'INTELLECTUAL GIANT.' The former secretary general of the Federation of Asian Bishops' Conferences, Cardinal-designate Quevedo feels some 'insecurity.' File photo by Roy Lagarde/Rappler

RAPPLER: Arcbishop, what’s the significance of having a cardinal from Cotabato? Usually, cardinals come from Manila and Cebu, right?

QUEVEDO: There are two, you know. For a long, long time, I understand, the cardinals in the Philippines, the two cardinals, Manila and Cebu, have been trying to persuade Rome to have a third cardinal, and that third cardinal would be based in Mindanao, rather than simply Manila and Cebu. These are what they call cardinalatial sees, dioceses, so that anybody who becomes archbishop in one of these two places would be cardinal. But the cardinals themselves, for a long time, have been praying that there would be a third cardinal that would be based in Mindanao. And this happened. Number two, why Cotabato? I really do not know. But one can see how Cotabato, more or less, expresses the hard realities of Mindanao – its poverty, its underdevelopment, its peace and order situation, and the fact that the Archdiocese of Cotabato will be the seat, I suppose, of the Bangsamoro. I suppose it will be the seat because the MILF is based in Cotabato, and the archdiocese is 47% Muslim.

RAPPLER: Yes. Isn’t that the archdiocese with the lowest percentage of Catholics?

QUEVEDO: It would be the vicariate apostolic of Jolo, Sulu.

RAPPLER: But among archdioceses, it’s yours?

QUEVEDO: Sa archdiocese, yes. It is poorer than what they call the suffragan dioceses of Kidapawan, North Cotabato and Marbel, South Cotabato. These are the two, what they call the suffragan, belonging to the metropolitan province of the archdiocese. But Cotabato is poorer than these dioceses (laughs).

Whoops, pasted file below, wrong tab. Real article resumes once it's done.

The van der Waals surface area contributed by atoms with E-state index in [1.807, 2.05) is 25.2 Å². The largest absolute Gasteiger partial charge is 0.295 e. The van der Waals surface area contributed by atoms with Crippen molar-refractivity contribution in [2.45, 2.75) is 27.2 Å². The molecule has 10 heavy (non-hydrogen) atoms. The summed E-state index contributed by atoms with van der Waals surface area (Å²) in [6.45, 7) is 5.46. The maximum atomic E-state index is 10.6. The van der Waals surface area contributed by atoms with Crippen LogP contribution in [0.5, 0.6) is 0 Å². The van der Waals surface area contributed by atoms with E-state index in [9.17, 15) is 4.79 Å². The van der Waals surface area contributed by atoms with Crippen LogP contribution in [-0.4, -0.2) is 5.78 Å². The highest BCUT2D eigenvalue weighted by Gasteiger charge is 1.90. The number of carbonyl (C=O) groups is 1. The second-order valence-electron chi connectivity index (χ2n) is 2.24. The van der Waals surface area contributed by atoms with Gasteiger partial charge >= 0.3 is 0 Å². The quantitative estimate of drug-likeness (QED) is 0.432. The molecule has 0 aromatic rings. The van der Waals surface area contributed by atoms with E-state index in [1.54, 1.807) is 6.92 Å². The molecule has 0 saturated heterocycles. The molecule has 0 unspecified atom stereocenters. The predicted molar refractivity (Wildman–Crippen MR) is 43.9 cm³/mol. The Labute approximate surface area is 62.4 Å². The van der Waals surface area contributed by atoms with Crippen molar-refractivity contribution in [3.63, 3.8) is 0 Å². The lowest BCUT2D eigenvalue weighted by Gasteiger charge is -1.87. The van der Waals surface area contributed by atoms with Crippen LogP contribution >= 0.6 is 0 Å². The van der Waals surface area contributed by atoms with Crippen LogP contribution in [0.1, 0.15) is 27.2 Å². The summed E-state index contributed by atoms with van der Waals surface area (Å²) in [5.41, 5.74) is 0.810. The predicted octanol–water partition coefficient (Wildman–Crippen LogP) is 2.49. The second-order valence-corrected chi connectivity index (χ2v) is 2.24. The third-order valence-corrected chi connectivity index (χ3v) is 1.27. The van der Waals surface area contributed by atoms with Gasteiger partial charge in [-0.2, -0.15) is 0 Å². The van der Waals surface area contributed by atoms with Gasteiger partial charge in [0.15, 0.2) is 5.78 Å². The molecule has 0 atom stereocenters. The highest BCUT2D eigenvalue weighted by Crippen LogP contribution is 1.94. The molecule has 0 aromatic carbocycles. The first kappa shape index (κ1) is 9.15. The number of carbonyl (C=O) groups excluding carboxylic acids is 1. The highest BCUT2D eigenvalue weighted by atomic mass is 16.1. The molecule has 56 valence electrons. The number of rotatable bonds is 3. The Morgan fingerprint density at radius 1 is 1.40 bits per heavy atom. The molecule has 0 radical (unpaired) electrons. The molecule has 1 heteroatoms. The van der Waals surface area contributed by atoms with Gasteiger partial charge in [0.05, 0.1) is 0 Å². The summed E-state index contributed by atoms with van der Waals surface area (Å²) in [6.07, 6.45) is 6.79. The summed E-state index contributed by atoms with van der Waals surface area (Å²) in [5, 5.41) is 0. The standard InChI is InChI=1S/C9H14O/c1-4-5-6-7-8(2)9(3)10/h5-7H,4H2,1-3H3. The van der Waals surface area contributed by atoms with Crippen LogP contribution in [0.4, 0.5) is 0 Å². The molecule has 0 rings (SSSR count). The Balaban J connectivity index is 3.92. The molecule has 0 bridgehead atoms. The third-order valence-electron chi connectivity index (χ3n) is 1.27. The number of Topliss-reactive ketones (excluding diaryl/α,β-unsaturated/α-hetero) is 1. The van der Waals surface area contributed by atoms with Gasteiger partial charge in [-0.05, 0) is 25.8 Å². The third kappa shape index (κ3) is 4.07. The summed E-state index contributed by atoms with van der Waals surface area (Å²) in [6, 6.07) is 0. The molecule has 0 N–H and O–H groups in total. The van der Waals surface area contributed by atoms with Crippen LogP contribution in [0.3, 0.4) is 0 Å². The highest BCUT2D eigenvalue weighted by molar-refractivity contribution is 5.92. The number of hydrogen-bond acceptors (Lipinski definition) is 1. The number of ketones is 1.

RAPPLER: Archbishop, on a local then on a global scale, what’s the significance of your appointment?

QUEVEDO: On a global scale, I think it’s true, what I have read in the commentaries so far, that the appointments of bishops, 16 bishops, many of whom come from poor countries, represent a new face of the direction that Pope Francis is taking – more focused on the poor of this world. And that focus, he is criticized by some that that focus is political, economic, rather than religious. No, no. That focus is part of the Christian Gospel: “Unless you did it to the least of my brothers and sisters, you did it to me.” So it’s about poverty, about marginalization. That’s the global focus. On the Asian thing, there are two bishops who have been appointed – the cardinal of Seoul, Korea and myself. Seoul, Korea is more or less part of the more developed countries of Asia, and the Philippines is a struggling poor country. And these two faces, in my mind, to my mind, represent two faces of poverty. One is material poverty – the Philippines. And the other one is poverty in the sense of poverty in the spirit – well-developed, but very few Christians. And in the local scale, dito sa Cotabato, as I said already, why Mindanao, and why Cotabato? I veer away from the personal context, and think more about the social, political, economic context of Cotabato rather than who I am as a bishop, although I have been, people, Muslims know me as one who is promoting peace and dialogue in our area.

RAPPLER: Yes, didn’t MILF peace panel chairman Mohagher Iqbal congratulate you?

QUEVEDO: May nabasa ka? Nabasa ko rin ‘yon. (You read that? I also read that.) We had communicated with each other also when there was a meeting in Kuala Lumpur. I said prayers for the meeting. And when it successfully ended with the signing of Annex Number 4, sabi niya, “Thank you.”